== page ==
Constructed of flat planes, intense colors, and bold circumscribing outlines, the Yellow Christ is in many ways the apogee of Gauguin's early "synthetist" style. The plane of the canvas -- the surface which must be respected -- is held by the foreground figure, the strong upright of the crucifix, and the terminating horizontal bar. Against the repeated bands of field and sky and cross, the swinging curves of the women and the trees (closed forms that contrast with the movement of the straight lines) play a graceful counterpoint, the whole drawn together by a bright and simple pattern. The colors are gay, but the starkness of the Breton landscape is conveyed; the women are gentle but their peasant force is still evident.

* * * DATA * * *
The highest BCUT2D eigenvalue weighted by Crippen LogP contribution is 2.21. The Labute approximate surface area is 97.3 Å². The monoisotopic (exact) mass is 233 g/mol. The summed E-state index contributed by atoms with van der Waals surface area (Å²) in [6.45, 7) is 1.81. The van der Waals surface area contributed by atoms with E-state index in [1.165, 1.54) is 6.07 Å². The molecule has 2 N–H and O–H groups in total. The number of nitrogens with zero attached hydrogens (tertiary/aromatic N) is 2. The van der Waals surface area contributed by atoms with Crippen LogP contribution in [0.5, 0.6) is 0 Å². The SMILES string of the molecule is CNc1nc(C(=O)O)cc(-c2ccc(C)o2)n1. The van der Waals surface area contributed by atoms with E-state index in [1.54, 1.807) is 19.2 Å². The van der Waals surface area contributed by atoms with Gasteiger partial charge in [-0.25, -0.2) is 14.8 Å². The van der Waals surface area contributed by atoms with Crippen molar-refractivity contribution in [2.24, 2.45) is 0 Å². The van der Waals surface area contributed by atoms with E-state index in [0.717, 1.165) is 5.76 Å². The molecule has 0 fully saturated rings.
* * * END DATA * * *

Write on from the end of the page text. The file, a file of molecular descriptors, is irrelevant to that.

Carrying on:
Even today this is a striking canvas. How much more so it must have appeared at the time it was painted, when the subtle delicacies of the Impressionists' divided brush stroke were still considered revolutionary! The uniform color surfaces, the lines that ring the figures are deliberately crude and simplified, at the opposite pole from Impressionism. Yet Gauguin has observed with care: the costumes are accurate, the light is the cold light of Brittany, the field contains harmonies of green, rust, and yellow. And we know besides that the figure on the cross is closely derived from a Crucifixion in the church of Tremalo not far from Pont-Aven. But the artist has gone beyond naturalistic observation to emotional expression. "The Impressionists," he wrote later in his Intimate Journals, "study color exclusively, but without freedom, always shackled by the need of probability. For them the ideal landscape, created from many entities does not exist. . . . They heed only the eye, and neglect the mysterious centers of thought, so falling into merely scientific reasoning." It is this ideal expression that is Gauguin's goal. Sophisticated painter, traveler, and man from the capital though he may be, and no peasant (indeed because he is all these) he wants his canvas to convey, because it contains, the "great rustic and superstitious simplicity" he found among the Breton people. And so he has simplified the construction of his picture, flattened its space, coarsened its outlines, and heightened its colors, to make it no longer merely an objective record set down by an external observer, but the direct, visual symbol of a naive and trusting religious faith. "A child's tears," Gauguin wrote from Brittany at this time, "are also something and yet they haven't much worldly wisdom."